Seventy years after students in the Class of 1949 poked fun at the medical school, their professors, and their classmates in the first ever fourth-year show, the Class of 2019 has resurrected the tradition with The Final Master Course.
After 1949’s Four Years for What Follies, graduating classes performed shows off and on until the 1960s, when clerkships scattered them across the state. A second-year show that began during that period continued until 2016, when curriculum changes left no time for it in student schedules. The Class of 2019, who as first-years were described as “socially awkward and physically unattractive” in that last show, are the only current students who have enjoyed this tradition.
“We have three years below us that have not experienced this,” says Adam Nolte, one of the show’s three directors along with Michelle Ferreira and Adam Silverman. “It was on us to kickstart this tradition again with the hope that they’re going to want to keep it going.”
In matinee and evening performances on March 30, the audience made it clear that there is still an appetite for mockery of students, faculty, and administrators. Lights had barely gone down for the 7 p.m. opening in Harkness Auditorium when students began cheering, shouting, and catcalling from the balcony. “We want Andrea!” classmates clamored, referring to Andrea Roberts, who portrayed the show’s villain, Kirsten Wilkins, MD, FW ’06, associate professor of psychiatry and director of the Psychiatry Clerkship Program.
And therein hangs the tale—the students are just plain lousy at clinical care. “On us they rely,” they sing. “But there is no doubt … we don’t satisfy.” Wilkins devises a solution in a new master course. Through the show’s three hours—including an intermission and videos from the first- and second-year classes, faculty, and M.D.-Ph.D. students—four students struggle with the new course, which includes mandatory class attendance and pits students against each other. The students—a future internist, a budding neurosurgeon, a surfer dude, and a nerdy mud-phud—chafe at the breaches of the Yale system’s message of collaboration and independence. The story unfolds through song-and-dance numbers, based on songs by Flo Rida, Tangled, Taylor Swift, Vanilla Ice, and others. Ferreira played violin and arranged the music for an orchestra that included cello, keyboard, clarinet, saxophone, guitar, and percussion.
Finally, the four students, portrayed by Bryan Kaps, Andrew Koo, Raman Nelakanti, and Caitlin Parmer-Chow, buck the new system, collaborate on a patient case, and erase doubts about their abilities (“When the diagnosis isn’t clear … and the labs don’t show what you wanna hear … you now know … what to do," the students sing). In the show’s happy ending, they convince faculty to overrule Wilkins and end the course.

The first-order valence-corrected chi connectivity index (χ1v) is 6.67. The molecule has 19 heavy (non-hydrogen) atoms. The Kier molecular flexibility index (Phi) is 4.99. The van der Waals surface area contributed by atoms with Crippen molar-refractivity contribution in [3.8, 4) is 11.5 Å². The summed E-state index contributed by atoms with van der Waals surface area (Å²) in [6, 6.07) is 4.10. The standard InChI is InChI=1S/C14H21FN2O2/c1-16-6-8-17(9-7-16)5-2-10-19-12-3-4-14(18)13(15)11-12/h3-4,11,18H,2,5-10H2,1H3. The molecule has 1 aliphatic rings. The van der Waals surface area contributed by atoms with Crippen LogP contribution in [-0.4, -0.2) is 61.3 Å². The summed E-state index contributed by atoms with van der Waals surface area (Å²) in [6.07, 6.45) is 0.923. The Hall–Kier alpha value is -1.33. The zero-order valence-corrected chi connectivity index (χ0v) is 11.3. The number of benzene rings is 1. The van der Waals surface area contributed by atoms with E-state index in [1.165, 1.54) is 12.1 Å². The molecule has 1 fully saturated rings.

Planning started more than a year ago, but the seeds were planted right after the last second-year show. “We saw how much fun they had,” says Nolte. “Faculty talk about their show when they were students here. For them it’s a memory that lasts a lifetime. It was something we didn’t want to lose.”
The students brainstormed and mined classmates for funny or memorable moments and sought advice from the producers of the 2016 show. By virtue of being at the end of their med school careers, the students had a wealth of new targets for their jokes and jibes. “I think the pre-clinical faculty and our administration got off a little easier this year because we had this whole new group of clerkship directors and attendings,” says Jack Zhao, the show’s producer.
By last fall they had a first draft of the script and rehearsals began in early February. They scheduled the show during Capstone, a required course that brings graduating students back to campus from external clerkships and research projects.
As the show ended, emotions got the better of Nolte as he thanked his classmates for making the show possible. “It’s going to be so hard to leave,” he said, his voice breaking. The audience erupted in a chant. “2019! … 2019! … 2019!”
Class of 2020, you’re up next.